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Eleanor Roosevelt.

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Introduction

Eleanor Roosevelt Eleanor Roosevelt was an amazing woman who not only defined the position of first lady of the United States but also established herself as a feminine political icon. She won much of her respect as the first lady of the United States, but Eleanor Roosevelt also gained a lot of her international esteem as a civil rights activist long before her husband's arrival in the White House. Eleanor's interest in politics coincided with her husband's career in politics as she was very involved in every aspect of his public life from the very beginning, but her realization of that political interest was not apparent to her until later on, when Franklin Roosevelt was named to the Democratic ticket as the Vice Presidential candidate. Early on in their careers, while Franklin Roosevelt was becoming governor of New York she was instrumental in campaigning for him all the while advancing her own political career, and once she became first lady, it was already apparent that she had made a political name for herself as well as for her husband. Eleanor's background in politics goes back to her Uncle Teddy Roosevelt who was once the President of the U.S. Eleanor married a young amiable Harvard student by the name of Franklin Roosevelt. But soon Franklin became bored with Business Law and Eleanor pushed him to go into politics. Aided by a Democratic landslide and his mother's money he was elected State Senator from the Hyde Park District of New York. ...read more.

Middle

When a Republican congressman charged her with tax evasion she then received the money, paid taxes on it, and then gave the rest to the AFSC. In 1936 Eleanor took up the task of writing a newspaper column, which was basically a diary of her life and times as first lady. She would change up the topics from; disagreeing with the idea that women could not be great playwrights, to her opposition to war toys, or to sympathy of children in the Spanish Civil War. Any topics that were possibly too controversial she took up with her husband and he used them to test public reaction. This new job gave Eleanor, a long time supporter of unions, the chance to join one as she became a member of the Newspaper Guild, but she declined the offer to become their president. Eleanor had always backed unions in fact her interest in the Women's Trade Union League is what had swayed her to the side of the workers against management. She tried to stay neutral but her bias in favor of such unions as the New York based International Ladies Garment Workers Union could easily be seen. Eleanor would not cross a picket line no matter what the circumstances. She once cancelled a meeting with a very esteemed dressmaker because his workers were on strike. " I will have to wait before coming to see you again," she explained to the owner of the store, "until you have made some agreement with your people who is satisfactory to both sides. ...read more.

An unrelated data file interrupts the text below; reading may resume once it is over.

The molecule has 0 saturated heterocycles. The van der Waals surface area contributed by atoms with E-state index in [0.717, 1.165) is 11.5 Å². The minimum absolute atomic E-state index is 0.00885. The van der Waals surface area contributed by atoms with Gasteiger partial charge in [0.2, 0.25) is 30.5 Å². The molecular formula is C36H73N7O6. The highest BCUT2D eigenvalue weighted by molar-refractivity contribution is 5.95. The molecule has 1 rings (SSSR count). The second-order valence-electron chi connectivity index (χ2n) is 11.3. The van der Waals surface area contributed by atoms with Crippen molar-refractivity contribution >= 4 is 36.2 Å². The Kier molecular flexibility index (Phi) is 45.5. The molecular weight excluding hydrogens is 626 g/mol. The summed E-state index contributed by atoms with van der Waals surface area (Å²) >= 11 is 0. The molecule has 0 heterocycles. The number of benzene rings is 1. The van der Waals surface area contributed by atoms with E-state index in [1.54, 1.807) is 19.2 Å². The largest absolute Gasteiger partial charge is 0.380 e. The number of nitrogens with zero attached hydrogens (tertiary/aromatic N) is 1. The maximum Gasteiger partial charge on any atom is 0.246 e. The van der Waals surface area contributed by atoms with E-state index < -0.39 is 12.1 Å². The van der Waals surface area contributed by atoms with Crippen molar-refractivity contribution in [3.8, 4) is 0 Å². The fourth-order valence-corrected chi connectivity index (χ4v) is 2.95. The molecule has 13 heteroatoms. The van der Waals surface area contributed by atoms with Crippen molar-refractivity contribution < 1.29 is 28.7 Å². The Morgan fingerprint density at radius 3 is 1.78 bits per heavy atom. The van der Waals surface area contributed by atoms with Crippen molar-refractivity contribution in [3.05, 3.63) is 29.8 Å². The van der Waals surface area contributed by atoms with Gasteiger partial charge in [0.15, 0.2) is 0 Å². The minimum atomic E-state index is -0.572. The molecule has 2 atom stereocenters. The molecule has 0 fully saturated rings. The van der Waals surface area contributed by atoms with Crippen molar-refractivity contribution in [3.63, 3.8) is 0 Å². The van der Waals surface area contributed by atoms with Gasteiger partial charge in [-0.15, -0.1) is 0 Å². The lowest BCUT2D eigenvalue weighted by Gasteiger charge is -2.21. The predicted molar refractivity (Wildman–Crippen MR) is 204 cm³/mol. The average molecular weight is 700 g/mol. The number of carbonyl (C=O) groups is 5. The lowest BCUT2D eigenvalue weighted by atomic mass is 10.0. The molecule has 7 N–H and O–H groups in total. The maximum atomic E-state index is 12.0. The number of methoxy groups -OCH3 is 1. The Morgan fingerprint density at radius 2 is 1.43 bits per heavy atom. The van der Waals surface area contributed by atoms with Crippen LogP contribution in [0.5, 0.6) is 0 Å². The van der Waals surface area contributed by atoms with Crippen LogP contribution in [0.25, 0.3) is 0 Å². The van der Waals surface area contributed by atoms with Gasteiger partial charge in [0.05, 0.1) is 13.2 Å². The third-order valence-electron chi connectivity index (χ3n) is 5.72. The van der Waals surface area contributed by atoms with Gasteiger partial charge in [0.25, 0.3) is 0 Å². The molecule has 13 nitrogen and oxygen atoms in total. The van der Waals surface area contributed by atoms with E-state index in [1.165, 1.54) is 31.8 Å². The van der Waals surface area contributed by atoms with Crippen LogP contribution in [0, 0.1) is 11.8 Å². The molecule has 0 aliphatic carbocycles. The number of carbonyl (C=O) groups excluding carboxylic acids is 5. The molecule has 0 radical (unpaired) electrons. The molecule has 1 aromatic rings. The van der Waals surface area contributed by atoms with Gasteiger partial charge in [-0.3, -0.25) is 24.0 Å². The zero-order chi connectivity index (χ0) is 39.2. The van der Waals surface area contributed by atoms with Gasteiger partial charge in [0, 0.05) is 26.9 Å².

Conclusion

Her humor and colloquial were not only geared to win but also shifted towards a certain U.S. position. As one N.Y. Times reporter wrote: "The Russians seem to have met their match in Mrs. Roosevelt. The proceedings turn into a long vitriolic attack on the U.S. when she is not present. These attacks, however, generally denigrate into flurries in the face of her calm and undisturbed but often pointed replies. Eleanor's personal sense of accomplishment with the finished Declaration was unparalleled in her life. Her speech to the General Assembly demonstrates this: We stand today at the threshold of a great event both in the life of the United Nations and in the life of the mankind. This declaration may well become the international Magna Carta for all men everywhere. We hope it's proclamation by the General Assembly will be an event comparable to the proclamation in 1789 [of the French Declaration of the Rights of Man], the adoption of the Bill of Rights by the people of the U.S., and the adoption of comparable declarations at different times in other countries. Clearly Eleanor Roosevelt had a well-known political career without the obvious fame her husband had gained. When her husband started out in politics she disliked it but the more she was exposed to it she realized her role was to be useful and politics was the instrument in which to be this. Her husband Franklin saw her as a great asset to his career and she also made a name for herself that lived on after he died. Eleanor Roosevelt is a woman to be celebrated and revered by all. ...read more.

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